In 1559 during the early days of the Scottish Reformation the abbey fell victim to a Protestant mob from Dundee who were whipped into a zealous frenzy by the reformer John Knox. The abbey was burned to the ground. In 1581 it was erected into a temporal lordship.[1] The abbey estates were later granted to Lord Ruthven, who later became the Earl of Gowrie. Lord Ruthven held extensive estates in Scotland including Ruthven Castle near Perth, now called Huntingtower Castle, and Dirleton Castle. The Ruthvens rebuilt the Abbot's Palace of the old abbey as a grand residence in 1580. In 1600, James VI charged the family with treason after the Gowrie Conspiracy, banned the use of the name "Ruthven" and confiscated their states. The Gowrie lands at Scone including the Abbot's Palace were granted to Sir David Murray of Gospetrie, who later was made the 1st Lord Scone and Viscount Stormont, as a reward for interceding on the king's behalf to quell the people of Perth in the chaotic aftermath of the Gowrie Conspiracy.

After the reformation in 1559, Scottish abbeys disappeared as institutions, although not overnight, as some suggest. There are existing documents describing repairs made to the spire of the abbey church dating from A.D. 1620. Scone Abbey and its attendant parish ceased to function in 1640 and was made a secular lordship first for the Earl of Gowrie, and then for Sir David Murray of Gospertie. The property and lordship have been in the possession of the Murrays of Scone ever since. Later, this branch of the Murray clan became the Earls of Mansfield. Scone Abbey flourished for over four hundred years.

RediscoveryEdit

The precise location of Scone Abbey had long remained a mystery, but archaeologists pinpointed the location using magnetic resonance imaging technology. The find revealed the structure to have been somewhat larger than had been imagined and revealed that the Moot Hill had at some point been surrounded by a ditch and palisade; marking it out not as a defensive position but as a hugely significant sanctum within which kings professed their vows to the people of Scotland. A stylised illustration of the abbey on one of its seals suggests that it was a major Romanesque building, with a central tower crowned with a spire. In 2008 an archaeological dig at the abbey revealed burials with three complete human skeletons.[4]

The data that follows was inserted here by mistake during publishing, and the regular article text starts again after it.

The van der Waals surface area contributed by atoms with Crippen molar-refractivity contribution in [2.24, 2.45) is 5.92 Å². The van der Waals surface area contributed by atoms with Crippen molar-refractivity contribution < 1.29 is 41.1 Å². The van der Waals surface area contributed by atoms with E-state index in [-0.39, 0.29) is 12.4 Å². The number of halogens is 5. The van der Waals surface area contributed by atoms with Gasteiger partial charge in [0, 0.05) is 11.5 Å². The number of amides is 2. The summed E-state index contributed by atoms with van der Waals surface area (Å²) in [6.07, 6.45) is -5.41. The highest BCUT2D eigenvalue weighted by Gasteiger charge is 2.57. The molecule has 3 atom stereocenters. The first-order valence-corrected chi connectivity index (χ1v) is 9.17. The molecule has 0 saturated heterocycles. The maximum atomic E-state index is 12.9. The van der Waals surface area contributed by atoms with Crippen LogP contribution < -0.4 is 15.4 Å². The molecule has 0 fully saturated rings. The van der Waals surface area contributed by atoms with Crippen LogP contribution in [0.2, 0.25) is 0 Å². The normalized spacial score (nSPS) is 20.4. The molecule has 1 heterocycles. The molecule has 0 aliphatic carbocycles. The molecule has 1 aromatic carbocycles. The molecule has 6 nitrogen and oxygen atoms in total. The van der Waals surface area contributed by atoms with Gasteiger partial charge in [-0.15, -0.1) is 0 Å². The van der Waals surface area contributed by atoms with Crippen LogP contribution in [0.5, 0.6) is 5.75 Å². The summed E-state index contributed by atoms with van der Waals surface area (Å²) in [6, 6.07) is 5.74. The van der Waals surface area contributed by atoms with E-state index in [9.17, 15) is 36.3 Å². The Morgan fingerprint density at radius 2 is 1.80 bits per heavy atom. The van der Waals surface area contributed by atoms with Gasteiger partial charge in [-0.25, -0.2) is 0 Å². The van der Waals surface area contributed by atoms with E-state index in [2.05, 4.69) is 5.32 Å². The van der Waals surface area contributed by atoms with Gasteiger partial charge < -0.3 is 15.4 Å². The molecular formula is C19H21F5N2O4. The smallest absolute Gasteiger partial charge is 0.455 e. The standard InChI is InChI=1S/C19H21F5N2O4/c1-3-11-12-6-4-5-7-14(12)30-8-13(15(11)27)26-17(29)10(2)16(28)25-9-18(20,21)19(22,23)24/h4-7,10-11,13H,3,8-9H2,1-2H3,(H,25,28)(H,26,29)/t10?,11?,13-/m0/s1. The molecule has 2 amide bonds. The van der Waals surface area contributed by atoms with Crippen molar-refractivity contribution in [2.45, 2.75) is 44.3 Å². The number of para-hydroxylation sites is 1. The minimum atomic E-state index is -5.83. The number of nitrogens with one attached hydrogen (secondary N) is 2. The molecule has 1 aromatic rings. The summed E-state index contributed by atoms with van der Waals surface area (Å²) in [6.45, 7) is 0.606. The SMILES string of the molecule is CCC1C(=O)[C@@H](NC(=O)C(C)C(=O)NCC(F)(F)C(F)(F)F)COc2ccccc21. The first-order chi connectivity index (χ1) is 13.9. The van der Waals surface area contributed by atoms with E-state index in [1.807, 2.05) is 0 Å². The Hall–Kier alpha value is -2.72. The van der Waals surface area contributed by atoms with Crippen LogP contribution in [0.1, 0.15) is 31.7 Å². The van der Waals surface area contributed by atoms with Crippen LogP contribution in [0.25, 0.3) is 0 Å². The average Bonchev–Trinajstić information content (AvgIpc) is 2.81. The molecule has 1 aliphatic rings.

BurialsEdit

See alsoEdit

ReferencesEdit

  1. ^ a b c "Scone Abbey", Canmore
  2. ^ "Moot Hill royal assembly place and Scone Abbey", Ancient Monuments
  3. ^ Athol Murray, 'Pursemaster's Accounts', Miscellany of the Scottish History Society X (Edinburgh, 1965), p. 35.
  4. ^ Bayer, Kurt. "Dig may have found lost Scone Abbey", The Herald, 21 July 2008

BibliographyEdit

  • Barrow, G.W.S. (ed.), The Acts of Malcolm IV King of Scots 1153-1165, Together with Scottish Royal Acts Prior to 1153 not included in Sir Archibald Lawrie's '"Early Scottish Charters', in Regesta Regum Scottorum (= RRS), Volume I, (Edinburgh, 1960)
  • Cowan, Ian B. & Easson, David E., Medieval Religious Houses: Scotland with an Appendix on the Houses in the Isle of Man, Second Edition, (London, 1976), pp. 97-8
  • Fawcett, Richard, "The Buildings of Scone Abbey", in Richard Welander, David J. Breeze & Thomas Owen Clancy (eds.), The Stone of Destiny: Artefact and Icon, Society of Antiquaries of Scotland, Monograph Series Number 22, (Edinburgh, 2003), pp. 169–80
  • Watt, D.E.R. & Shead, N.F. (eds.), The Heads of Religious Houses in Scotland from the 12th to the 16th Centuries, The Scottish Records Society, New Series, Volume 24, (Edinburgh, 2001), pp. 198–202

Coordinates: 56°25′29″N 3°26′9″W / 56.42472°N 3.43583°W / 56.42472; -3.43583